Helping You Get the Most From Your Hunting Dogs
I Love Small Shotby Bill Hanus
Here's a bumper sticker every bird hunter can display. The changes that have come about in the last few years in the small gauge shotshell business give new meaning the phrase: Little things mean a lot. Boy, do they ever!
Two major developments that will change bird hunting forever: The availability of number 8-1/2 size shot, and the increase in muzzle velocities to 1300 fps and faster.
Number 9 shot is the "official" shot size of the skeet field, where the maximum target distance is 21 yards and the rules of the game call for a maximum of 1200 fps loads. No. 9's work well on 20-yard targets (and are a good choice for the first barrel of a double gun when shooting over close-working dogs) but 1200 fps loads poop out pretty rapidly after that.
But then along came Sporting Clays with new rules that encouraged shotshell makers to enhance the performance. Winchester introduced the No. 8-1/2 shot size. Yep, halfway between No. 8 and No. 9. You'd figure it to be maybe a 26 or 28-yard performer. But wait, if you hype up the muzzle velocity to 1300 fps, the effective distance extends to 33 or 35 yards! In practical, everyday terms, you get to put more pellets in the air, without sacrificing effective ranges. Smaller pellets for larger birds -- that's the bonus that higher velocities deliver. Winchester's new Super- Sport™ Sporting Clays No. 8-1/2's load sacrifices only about 17% of the No. 9 pellet count -- but check out the bonus you get in effective yardage gained when they crank up the muzzle velocity up to 1300 fps.
Speed kills... and all the major ammunition makers offer loads in this high performance 1300 to 1400 fps velocity class. Check out Bascheiri & Pellegri's F2 Classic line; Federal's Premium® and Wing•Shok™ brands; Fiocchi's Golden Pheasant and High Velocity lines; Kent Cartridge's non-toxic IMPACT™ ULTIMATE UPLAND® and VELOCITY® lead loads; Remington's Express® High-Velocity Extra Long Range Loads and Winchester's Super-X® line in addition to the SuperSport™ AA® Sporting Clays line mentioned above.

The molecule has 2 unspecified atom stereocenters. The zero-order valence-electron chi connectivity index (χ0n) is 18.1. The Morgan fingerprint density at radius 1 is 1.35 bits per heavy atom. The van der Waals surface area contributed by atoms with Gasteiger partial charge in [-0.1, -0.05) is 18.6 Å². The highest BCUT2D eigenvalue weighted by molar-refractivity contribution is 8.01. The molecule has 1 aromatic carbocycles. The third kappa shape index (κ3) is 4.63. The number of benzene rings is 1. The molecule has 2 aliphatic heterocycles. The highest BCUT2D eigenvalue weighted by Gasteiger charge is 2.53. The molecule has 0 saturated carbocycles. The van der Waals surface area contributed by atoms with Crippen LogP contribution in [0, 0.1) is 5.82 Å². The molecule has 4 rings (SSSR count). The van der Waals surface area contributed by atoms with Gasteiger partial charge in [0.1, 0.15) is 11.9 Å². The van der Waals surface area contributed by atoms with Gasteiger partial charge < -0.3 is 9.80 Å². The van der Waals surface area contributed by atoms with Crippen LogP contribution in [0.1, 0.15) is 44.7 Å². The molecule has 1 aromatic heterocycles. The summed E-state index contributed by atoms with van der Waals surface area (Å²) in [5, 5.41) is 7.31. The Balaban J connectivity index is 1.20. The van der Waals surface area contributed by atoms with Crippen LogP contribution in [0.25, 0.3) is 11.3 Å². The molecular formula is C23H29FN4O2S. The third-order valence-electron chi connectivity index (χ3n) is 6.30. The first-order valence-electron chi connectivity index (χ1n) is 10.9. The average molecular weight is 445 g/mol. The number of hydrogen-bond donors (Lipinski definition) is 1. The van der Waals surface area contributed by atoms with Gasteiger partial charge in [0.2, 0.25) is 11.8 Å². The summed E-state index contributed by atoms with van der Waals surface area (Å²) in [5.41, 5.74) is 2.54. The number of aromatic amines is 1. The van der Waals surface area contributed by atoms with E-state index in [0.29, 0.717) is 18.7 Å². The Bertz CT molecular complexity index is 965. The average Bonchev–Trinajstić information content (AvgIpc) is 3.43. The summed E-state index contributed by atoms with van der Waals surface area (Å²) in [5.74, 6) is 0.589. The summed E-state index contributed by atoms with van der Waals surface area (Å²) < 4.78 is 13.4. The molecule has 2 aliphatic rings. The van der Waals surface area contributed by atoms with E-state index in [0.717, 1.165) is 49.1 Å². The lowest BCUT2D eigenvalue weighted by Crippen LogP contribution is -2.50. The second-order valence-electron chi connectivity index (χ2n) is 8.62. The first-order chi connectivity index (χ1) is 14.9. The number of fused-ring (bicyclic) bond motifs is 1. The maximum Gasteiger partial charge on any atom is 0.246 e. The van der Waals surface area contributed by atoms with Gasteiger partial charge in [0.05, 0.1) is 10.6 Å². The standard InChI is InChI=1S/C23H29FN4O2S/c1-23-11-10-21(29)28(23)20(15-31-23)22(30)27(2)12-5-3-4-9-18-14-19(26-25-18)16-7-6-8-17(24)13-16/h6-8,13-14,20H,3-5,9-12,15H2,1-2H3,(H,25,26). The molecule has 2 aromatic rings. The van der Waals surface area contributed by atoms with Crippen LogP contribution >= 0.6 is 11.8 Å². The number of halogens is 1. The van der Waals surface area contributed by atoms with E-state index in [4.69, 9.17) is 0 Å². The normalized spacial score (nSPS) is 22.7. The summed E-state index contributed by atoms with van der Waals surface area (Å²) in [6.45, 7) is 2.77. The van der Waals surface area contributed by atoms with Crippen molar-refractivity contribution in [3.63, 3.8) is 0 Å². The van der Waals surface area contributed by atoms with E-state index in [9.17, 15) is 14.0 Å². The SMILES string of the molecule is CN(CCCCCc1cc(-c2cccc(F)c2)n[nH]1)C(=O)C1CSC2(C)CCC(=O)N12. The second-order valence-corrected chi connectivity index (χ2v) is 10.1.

This empowers small gauge shooters -- a throw-in benefit of these high velocity loads is that makers use absolutely the best components and their hardest, roundest shot to maximize performance. With 375 No. 8-1/2-s in a 3/4 oz. 28 gauge load and 435 in a 7/8 oz. 20 gauge load, you can get serious about routinely taking doubles on pointed bobs, woodcock and ruffed grouse. With high velocity No. 8's (and 40-yard capabilities) in the first barrel backed by No. 7-1/2's (okay, No. 6's if you are chasing Prairie Chickens with a flushing dog) in the second barrel, you're all set for pheasant, dove and desert quail.
No. 9 shot size is now available in 16 gauge loads from two different makers. Fiocchi has added No. 9's to their Game & Target/Multi Sport dove load, a 1 oz. load with a muzzle velocity of 1165 fps. B&P offers No. 9 shot in their F2 Classic line, a 29 gram load (1-1/16 oz.) with a muzzle velocity of 1280 fps.
Before WWII, when skeet was a 5-gauge sport, it included the 16 gauge. Sixteen gauge ammunition was quite common at that time and Winchester's development of WS-1 and WS-2 (which we know today as Skeet 1 & 2, or Quail I & II) for their great Model 21 side-by-side shotgun really got the best out of No. 9's -- on the skeet field and for birds shot over dogs. The 16 gauge was a champ then and these small pellet-size loads demonstrate why it still is a champ.
The small pellet sizes: Nos. 7-1/2, 8, 8-1/2 and 9 are vastly under-rated as bird hunting loads. And the increased velocities now available on many of these loads only enhance and extend their performance. For small gauge shooters, these smaller pellet options lend credibility to the concept.
Visualize a 28-gauge shooter shooting No. 6's on pointed pheasant. He gets only 169 pellets in a standard 3/4 oz. Load. But he gets over 300 No. 8's or 375 No. 8-1/2's. Small pellets give him a 2-to-1 chance of a dead-in-the-air head or neck hit. And if he had the wisdom to slip a load of No. 9's in the first barrel, he'd put 439 pellets in the air, increasing his odds to over 2-1/2-to-1!
That 25¢-piece in your pocket will cover the head/neck target area on quail and dove; and a silver dollar will do the same for grouse and pheasant. Now imagine either coin flipped in the air, 20 or 25 yards away. Which shot size has the best chance of nicking the coin? 169 No. 6's, or 375 No. 8-1/2 pellets? Hmmm?
Your toss -- heads or tails?
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